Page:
Feb 21, 2018 - Blog by |

You have spent the last five years (or longer) learning the business and building a reputation in your local community. Your franchise agreement is about to expire, and you want to begin operating independently. There’s only one problem: Your franchise agreement includes a non-competition covenant which states that you can’t operate a similar business in your geographic area for the next several years. So, this begs the question, “Is the non-competition clause in your franchise agreement enforceable?”

As a General Rule, Non-Competition Clauses Are Enforceable

In the context of business-to-business contracts, the general rule is that non-competition clauses are legally enforceable. This is an acknowledgment of the fact that there are certain circumstances in which a company can have a legitimate business interest in preventing competition. For example, if a company supplies information about a proprietary business system and allows someone else to use its brand to grow a business (sound familiar?), it may be fair for that company to prevent competition for a limited period of time.

Possible Exceptions to the Enforceability of Franchise Agreement Non-Competes

However, the protections available to franchisors through the use of non-competition covenants are not absolute. For example, franchisees may be able to avoid (or limit) their competitive restrictions based upon:

1. State Law Prohibition on Enforceability

The laws regarding enforceability of non-compete provisions vary from state to state. California’s law is one of the least favorable to companies seeking enforcement, as it flatly prohibits competitive restrictions in certain types of relationships. While the franchise relationship presents some unique issues, if your agreement is governed by California law, you may have an argument for non-enforcement.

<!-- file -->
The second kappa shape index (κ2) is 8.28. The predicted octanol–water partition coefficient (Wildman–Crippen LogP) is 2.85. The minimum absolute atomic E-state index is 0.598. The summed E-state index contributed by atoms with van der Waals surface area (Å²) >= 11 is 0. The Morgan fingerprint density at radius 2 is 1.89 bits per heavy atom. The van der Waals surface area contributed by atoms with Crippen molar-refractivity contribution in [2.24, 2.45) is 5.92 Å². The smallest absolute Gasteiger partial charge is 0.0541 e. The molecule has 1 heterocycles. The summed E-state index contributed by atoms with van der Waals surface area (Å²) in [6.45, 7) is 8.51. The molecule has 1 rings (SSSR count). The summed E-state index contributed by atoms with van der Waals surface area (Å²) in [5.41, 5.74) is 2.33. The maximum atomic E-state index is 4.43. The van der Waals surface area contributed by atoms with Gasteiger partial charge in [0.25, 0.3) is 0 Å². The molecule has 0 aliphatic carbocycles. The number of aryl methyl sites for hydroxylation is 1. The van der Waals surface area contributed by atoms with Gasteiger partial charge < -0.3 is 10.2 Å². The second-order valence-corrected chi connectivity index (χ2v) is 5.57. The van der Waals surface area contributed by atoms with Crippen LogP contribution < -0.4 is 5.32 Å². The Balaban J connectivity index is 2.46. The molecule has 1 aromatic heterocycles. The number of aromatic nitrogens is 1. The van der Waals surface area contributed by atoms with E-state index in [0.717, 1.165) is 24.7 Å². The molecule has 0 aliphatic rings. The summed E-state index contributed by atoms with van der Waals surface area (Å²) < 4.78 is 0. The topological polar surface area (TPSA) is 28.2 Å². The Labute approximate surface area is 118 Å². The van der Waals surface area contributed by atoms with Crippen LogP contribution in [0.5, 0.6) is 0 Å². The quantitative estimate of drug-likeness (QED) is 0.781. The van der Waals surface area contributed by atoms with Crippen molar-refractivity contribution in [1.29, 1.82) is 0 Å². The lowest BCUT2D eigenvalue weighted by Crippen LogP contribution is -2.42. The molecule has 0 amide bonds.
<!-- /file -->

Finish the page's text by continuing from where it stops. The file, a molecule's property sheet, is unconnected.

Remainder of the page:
2. Unreasonable Competitive Restrictions

In all states, in order to be enforceable, a non-competition covenant must serve a legitimate business interest. If your non-compete is overly-broad in scope, geographic reach or duration, you may be able to challenge its enforceability.

3. Poor Contract Drafting

Sometimes, non-competition clauses do not actually say what franchisors want them to say. Like many other franchise agreement provisions, non-competition clauses are often poorly-worded, and this may provide an argument for exiting your franchise without competitive restrictions.

4. Void Franchise Agreement

Some states have franchise-specific laws that will void franchise agreements under certain circumstances. If your franchise agreement is deemed void, you will not be subject to its post-termination restrictions.

5. Negotiated Settlement

Finally, even if your franchise agreement’s non-compete clause is fully enforceable, you may be able to protect your right to operate by negotiating a settlement with your franchisor. Do you have potential claims against your franchisor that could provide leverage in settlement negotiations? This can be an effective strategy under the right circumstances, and it is an option that should not be overlooked.

Need Franchise Legal Advice? Schedule a Free Initial Consultation

If you would like help evaluating your options for exiting your franchise, we encourage you to contact us for a free initial consultation. Franchise attorney Jeffrey M. Goldstein has over 30 years of experience representing franchisees in all industries across the United States and worldwide. You can contact us by phone or online, so call (202) 293-3947 or tell us how we can help online now.

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